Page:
By Winston Wong, Ph.D.
Congratulations to my friends and colleagues in Taiwan’s science community for the work they did to bring honor to the hundreds of researchers, scientists and mathematicians who work at Taiwan’s universities and innovation laboratories.
Much of the public takes the work of scientists for granted because all they see are the results: a new vaccine; a new tablet; a story about the discovery of a previously unknown planet or plant species. They don’t realize that years – sometimes decades – of hard work and trial-and-error often go into such new products and discoveries. And it is often a solo enterprise: a single man or woman pursuing an idea others might consider foolish. Remember, that’s what those “others” said about manned flight; instant global communications; our ability to conquer infectious diseases.
It’s possibilities such as these that drew me to science.
Taiwanese companies are widely recognized for their innovations and inventions. In 2009 alone, the prominent American scholar Shelley Rigger has noted, Taiwanese companies and inventors were granted nearly 8,000 U.S. patents. U.S. patents are considered the Gold Standard.
While virtually everyone acknowledges the ability of our companies to come up with new and improved products and processes, our scientific achievements have not been as prominently touted despite the many advances and discoveries here. The one notable exception is Yuan Tseh Lee, a graduate of National Taiwan University and National Tsing Hua University, who was awarded the 1986 Nobel Prize in Chemistry.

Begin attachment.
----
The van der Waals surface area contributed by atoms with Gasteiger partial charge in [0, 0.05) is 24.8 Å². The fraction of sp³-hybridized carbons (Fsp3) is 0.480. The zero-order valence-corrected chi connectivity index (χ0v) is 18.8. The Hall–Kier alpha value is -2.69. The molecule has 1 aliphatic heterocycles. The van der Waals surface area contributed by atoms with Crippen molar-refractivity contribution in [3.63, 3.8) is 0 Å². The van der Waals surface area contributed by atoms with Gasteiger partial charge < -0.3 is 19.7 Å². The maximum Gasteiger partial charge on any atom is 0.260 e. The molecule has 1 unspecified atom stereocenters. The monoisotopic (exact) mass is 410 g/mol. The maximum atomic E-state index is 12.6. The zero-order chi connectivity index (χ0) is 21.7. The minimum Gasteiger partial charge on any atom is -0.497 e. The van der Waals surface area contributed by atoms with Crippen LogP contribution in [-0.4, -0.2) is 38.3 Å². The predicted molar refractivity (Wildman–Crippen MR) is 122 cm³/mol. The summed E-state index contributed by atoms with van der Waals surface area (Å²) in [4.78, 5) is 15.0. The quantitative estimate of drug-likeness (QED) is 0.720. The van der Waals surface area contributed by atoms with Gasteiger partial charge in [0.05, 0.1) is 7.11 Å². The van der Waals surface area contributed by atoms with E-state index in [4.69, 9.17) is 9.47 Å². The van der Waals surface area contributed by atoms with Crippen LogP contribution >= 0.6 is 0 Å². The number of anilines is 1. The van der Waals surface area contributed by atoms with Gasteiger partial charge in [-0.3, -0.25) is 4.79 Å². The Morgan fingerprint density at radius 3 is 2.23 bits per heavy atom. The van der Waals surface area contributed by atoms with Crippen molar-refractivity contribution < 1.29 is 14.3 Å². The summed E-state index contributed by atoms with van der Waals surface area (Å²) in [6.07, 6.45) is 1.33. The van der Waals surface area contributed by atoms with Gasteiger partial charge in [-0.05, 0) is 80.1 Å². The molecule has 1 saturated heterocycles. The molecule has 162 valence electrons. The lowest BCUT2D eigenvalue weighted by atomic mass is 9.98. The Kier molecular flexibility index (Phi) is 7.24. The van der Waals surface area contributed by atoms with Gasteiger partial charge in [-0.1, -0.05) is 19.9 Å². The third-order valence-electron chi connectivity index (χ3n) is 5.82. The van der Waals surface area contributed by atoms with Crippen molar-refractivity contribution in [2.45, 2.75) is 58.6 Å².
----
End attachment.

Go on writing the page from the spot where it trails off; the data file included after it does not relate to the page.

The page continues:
Fortunately, all that will change when Taiwan’s science community hosts the most prestigious scientific gathering in the world: the 2017 triennial meeting of the International Council for Science (ICSU) General Assembly.
Like a U.S. patent, the ICSU is the Gold Standard: a consortium of 32 international scientific unions and 121 national science organizations, including the Royal Society of Great Britain, chartered more than 350 years ago, in the 166os, America’s National Academy of Sciences, and the Science Council of Japan, among many others. It represents the best of the best, brightest of the brightest.
And the ICSU’s mission is an important one: To strengthen international science for the benefit of society.
The Science Council recognizes that conducting research for its own sake is not enough. An equal if not greater effort needs to be made to ensure that scientific discoveries are transformed into products and processes that improve human health and enhance our quality of life and the quality of life of future generations.
The ICSU General Assembly, which meets only once every three years, provides a rare opportunity for the world’s leading scientific minds to discuss the most important issues of the day.
What an honor it will be for Taipei to host this distinguished group. As the date approaches, we’ll encourage all of Taiwan – from our top scientists and corporate executives to our most humble tradesmen and shop-keepers – to put out the “welcome mat”!